The world of manga and anime has found a reliable ally in video games: every great series now has one or more titles under its belt, ready to bring a basically similar gameplay, but with that peculiarity - inspired precisely by the particularity of the product itself - that knows how to be loved by his fans. So while more and more tie-ins dedicated to these works continue to be announced, the series that manage to break into the hearts of their fans continue, advancing with sequels of various kinds. After spending several hours testing My Hero One's Justice 2, we have taken stock.
In stylistic terms, My Hero One's Justice 2 does not abandon the idea of the predecessor. We are talking about budding heroes, and as such they must have all the typical characteristics: special attacks, thundering effects and a series of dynamic scenes will be the daily bread of every single fight. Unfortunately this is not enough: it seems in fact that the rest has remained purely unchanged, with the fights not at all technical, and with the result often left to chance. So if there was the potential to be able to bring to the public a deeper title in terms of gameplay, this opportunity was wasted, and it is not clear whether for "laziness" or simply not to distort the idea of the game. Here we are then to experience the classic 1vs1 fighting game, with two support characters, a super bar (called Plus Ultra) and totally destructible scenarios. If this is not technically well done, however, it will give a plus to the fun game, moving the matches "in the air" a few times between rubble and explosions.
For the rest, the effect rendered on the screen of My Hero One's Justice 2 is pleasant: in fact, it seems to see the tables of the comic in motion. The study done by BYKING it is meticulous, and brings on every face, gesture or action the same spirit that characterized the original series and that made millions of fans fall in love. Technically, unfortunately, some problems arise in the excited phases of the clash: frame slowdowns and a poorly structured camera management affect the games, generating a bit of annoyance (especially since these battles are mainly based on techniques that, without technical bugs, they would have rendered perfectly).
A fan service title of this magnitude mainly needs one thing: characters. A detail that can be seen by studying the progress of other similar titles is that, the more characters are present in the game, the more the title will be loved by fans. Unfortunately, even here the choice between innovation and optimization fell on the second: the characters already present in the previous game - except for a few small fixes - are strictly the same in terms of techniques, models and so on.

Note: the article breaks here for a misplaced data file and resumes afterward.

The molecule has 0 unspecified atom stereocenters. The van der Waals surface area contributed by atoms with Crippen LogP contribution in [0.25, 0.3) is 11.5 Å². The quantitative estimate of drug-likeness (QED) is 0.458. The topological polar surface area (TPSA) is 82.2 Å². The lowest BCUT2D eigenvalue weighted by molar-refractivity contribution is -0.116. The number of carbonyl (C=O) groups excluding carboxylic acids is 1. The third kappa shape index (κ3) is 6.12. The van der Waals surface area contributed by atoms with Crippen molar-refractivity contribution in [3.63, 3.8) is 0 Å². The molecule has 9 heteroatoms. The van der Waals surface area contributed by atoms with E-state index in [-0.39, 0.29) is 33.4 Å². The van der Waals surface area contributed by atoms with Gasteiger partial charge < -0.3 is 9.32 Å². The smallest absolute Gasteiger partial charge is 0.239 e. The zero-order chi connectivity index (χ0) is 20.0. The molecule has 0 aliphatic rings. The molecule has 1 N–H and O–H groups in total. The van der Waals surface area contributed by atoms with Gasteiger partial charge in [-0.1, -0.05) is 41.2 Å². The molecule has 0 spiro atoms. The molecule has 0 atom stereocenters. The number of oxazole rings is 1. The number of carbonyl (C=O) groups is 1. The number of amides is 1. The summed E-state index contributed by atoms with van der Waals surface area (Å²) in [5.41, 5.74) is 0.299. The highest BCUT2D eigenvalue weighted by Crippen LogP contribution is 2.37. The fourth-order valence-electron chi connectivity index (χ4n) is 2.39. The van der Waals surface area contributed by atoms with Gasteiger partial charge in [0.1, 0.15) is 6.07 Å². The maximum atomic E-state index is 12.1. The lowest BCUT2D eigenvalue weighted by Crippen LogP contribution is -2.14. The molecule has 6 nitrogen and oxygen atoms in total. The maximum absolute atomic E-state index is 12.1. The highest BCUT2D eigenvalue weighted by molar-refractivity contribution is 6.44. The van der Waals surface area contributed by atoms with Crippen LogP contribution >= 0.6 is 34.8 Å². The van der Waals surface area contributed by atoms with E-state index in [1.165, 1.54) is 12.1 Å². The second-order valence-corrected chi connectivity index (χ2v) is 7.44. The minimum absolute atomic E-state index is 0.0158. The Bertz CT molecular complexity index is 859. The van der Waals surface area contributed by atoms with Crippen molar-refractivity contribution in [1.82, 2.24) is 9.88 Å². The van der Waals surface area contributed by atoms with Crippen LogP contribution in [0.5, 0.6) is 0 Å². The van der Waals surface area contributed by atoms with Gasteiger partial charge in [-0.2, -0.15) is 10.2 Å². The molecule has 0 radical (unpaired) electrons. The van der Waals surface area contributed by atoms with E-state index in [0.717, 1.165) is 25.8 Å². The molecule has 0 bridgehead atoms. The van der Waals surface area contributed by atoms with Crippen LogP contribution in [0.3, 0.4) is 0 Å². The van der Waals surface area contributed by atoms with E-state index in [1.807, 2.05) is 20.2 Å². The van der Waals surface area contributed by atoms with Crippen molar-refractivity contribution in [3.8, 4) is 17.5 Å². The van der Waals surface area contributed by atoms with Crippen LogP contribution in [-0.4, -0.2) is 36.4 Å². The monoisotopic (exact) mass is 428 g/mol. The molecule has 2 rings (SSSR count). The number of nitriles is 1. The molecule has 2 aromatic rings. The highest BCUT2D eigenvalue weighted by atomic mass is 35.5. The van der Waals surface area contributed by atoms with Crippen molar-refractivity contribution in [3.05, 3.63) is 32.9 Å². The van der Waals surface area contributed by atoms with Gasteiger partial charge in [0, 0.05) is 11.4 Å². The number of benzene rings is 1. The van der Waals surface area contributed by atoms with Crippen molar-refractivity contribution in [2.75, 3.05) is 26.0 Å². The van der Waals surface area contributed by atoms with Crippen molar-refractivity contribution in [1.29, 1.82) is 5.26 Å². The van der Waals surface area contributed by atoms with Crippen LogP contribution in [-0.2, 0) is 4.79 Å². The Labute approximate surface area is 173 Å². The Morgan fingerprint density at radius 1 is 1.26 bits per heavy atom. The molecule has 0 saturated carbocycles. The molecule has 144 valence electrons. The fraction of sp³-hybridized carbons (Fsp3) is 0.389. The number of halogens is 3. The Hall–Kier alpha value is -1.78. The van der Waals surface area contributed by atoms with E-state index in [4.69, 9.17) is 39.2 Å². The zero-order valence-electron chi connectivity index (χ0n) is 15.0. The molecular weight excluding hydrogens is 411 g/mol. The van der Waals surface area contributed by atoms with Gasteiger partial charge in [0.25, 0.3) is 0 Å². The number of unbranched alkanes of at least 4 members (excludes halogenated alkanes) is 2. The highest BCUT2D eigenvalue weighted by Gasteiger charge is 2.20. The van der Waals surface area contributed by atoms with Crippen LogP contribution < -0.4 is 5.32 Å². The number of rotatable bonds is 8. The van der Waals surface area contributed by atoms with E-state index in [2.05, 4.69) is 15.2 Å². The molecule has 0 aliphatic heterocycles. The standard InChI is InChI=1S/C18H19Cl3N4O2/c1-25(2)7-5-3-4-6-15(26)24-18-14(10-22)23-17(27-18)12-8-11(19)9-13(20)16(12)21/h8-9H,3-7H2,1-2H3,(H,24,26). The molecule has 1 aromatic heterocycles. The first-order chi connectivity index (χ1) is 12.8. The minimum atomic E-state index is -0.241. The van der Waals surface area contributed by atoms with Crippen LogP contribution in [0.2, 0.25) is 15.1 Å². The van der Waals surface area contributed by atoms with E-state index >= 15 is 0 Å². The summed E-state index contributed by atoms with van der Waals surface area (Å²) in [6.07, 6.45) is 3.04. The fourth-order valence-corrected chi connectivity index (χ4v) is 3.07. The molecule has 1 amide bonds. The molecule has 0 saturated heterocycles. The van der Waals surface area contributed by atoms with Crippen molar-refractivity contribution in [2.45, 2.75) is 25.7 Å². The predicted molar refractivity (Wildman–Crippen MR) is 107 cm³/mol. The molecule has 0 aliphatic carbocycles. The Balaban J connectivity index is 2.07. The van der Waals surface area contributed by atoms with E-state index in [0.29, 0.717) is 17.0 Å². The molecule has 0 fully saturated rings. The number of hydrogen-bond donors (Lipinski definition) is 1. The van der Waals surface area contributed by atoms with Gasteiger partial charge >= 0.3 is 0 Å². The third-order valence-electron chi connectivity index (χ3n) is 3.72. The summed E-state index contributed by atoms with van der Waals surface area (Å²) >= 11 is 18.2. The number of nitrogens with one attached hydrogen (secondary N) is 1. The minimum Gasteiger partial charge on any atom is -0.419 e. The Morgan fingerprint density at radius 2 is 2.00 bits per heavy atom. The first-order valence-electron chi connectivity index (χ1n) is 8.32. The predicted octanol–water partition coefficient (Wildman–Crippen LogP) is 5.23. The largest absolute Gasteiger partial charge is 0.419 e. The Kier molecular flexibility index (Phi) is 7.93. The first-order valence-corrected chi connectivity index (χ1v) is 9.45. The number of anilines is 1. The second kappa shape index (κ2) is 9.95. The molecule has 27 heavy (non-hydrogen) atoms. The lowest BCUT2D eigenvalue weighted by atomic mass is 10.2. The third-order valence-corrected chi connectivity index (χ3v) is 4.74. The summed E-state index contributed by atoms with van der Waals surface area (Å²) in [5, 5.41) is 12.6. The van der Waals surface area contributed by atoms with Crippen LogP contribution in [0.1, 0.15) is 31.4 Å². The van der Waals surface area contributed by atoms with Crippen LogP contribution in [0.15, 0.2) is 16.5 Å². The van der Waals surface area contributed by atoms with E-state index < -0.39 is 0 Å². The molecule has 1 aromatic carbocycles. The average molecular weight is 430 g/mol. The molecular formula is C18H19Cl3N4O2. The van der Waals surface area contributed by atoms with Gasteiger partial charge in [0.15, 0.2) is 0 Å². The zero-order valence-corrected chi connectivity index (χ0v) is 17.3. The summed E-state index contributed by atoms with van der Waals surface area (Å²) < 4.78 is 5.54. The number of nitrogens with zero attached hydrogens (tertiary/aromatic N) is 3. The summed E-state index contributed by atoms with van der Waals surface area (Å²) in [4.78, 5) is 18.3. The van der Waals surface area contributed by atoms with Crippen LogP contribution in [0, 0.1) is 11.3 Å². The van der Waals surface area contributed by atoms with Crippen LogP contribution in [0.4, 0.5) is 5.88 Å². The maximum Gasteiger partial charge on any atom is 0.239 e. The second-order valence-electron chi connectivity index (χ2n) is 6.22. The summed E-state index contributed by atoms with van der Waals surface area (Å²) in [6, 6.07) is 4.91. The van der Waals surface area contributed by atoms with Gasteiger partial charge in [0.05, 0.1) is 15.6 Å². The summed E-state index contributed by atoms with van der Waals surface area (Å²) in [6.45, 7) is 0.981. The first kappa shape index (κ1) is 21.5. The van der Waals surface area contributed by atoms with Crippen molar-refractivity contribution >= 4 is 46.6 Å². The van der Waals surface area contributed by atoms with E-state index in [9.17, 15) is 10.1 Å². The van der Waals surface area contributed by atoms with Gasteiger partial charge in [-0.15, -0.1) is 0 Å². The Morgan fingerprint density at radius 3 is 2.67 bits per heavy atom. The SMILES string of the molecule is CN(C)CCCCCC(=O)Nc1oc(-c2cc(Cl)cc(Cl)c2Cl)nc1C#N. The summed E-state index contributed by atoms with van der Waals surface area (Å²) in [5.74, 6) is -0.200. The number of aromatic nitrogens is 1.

In My Hero One's Justice 2, however, new characters come into play: among some previous shortcomings, some new arrivals (both in terms of heroes and villains) and attack variants (such as Midoriya's Shoot Style), now the choice is really wide enough to make it more fun.
If this makes you breathe a sigh of relief, I have to give you the bad news right away: the rest of the game isn't innovative at all. The modes, which remain the same as the previous game, have not been improved in any of their features, but above all they carry on the same problems they had previously. A fast-paced and told story mode with snapshots taken from the animated series will be what you are given to relive the plots of My Hero Academia: with the possibility of experiencing both the story of the heroes and the villains, the only "new" thing is the progress of the plot until the clash with Overhaul. With a few hours the story can be completed, and the "forcing" immediately catches the eye: some clashes that would have employed villains not present in the game have been replaced with anonymous henchmen and always the same, while all the part of the "bad guys" is invented from scratch (also because the clashes of the anime are only at the end). There are also missions, which will allow you to fight (not too original) using your heroes as if you were an agency.
Of course, the game is meant for fans of the series, and My Hero One's Justice 2 could only insert - or rather improve - a customization sector of your hero. By being able to unlock an avalanche of accessories through missions, you can fix your hero or villain as you see fit, giving it an appearance that is sometimes totally different from the original. Unfortunately, this is a feature that requires excessive grinding of Missions, something really tedious if we think that in the end they are only aesthetic. You will even have to repeat several missions just to drop the desired item.
Finally, in the game there is no lack of modes vs online, offline and against the CPU, as well as the usual Arcade mode which, however, turns out to be the freshest of all, and perhaps even the most accurate. Unfortunately, the steps forward from My Hero One's Justice are very few: we had said it in the review.
A better story and an expanded roster, perhaps with other students, could continue the rise of this game.
Unfortunately, it was not: the roster cannot bear the weight of the whole work, and for this reason My Hero One's Justice 2 becomes a simple stain of the game that it could have been.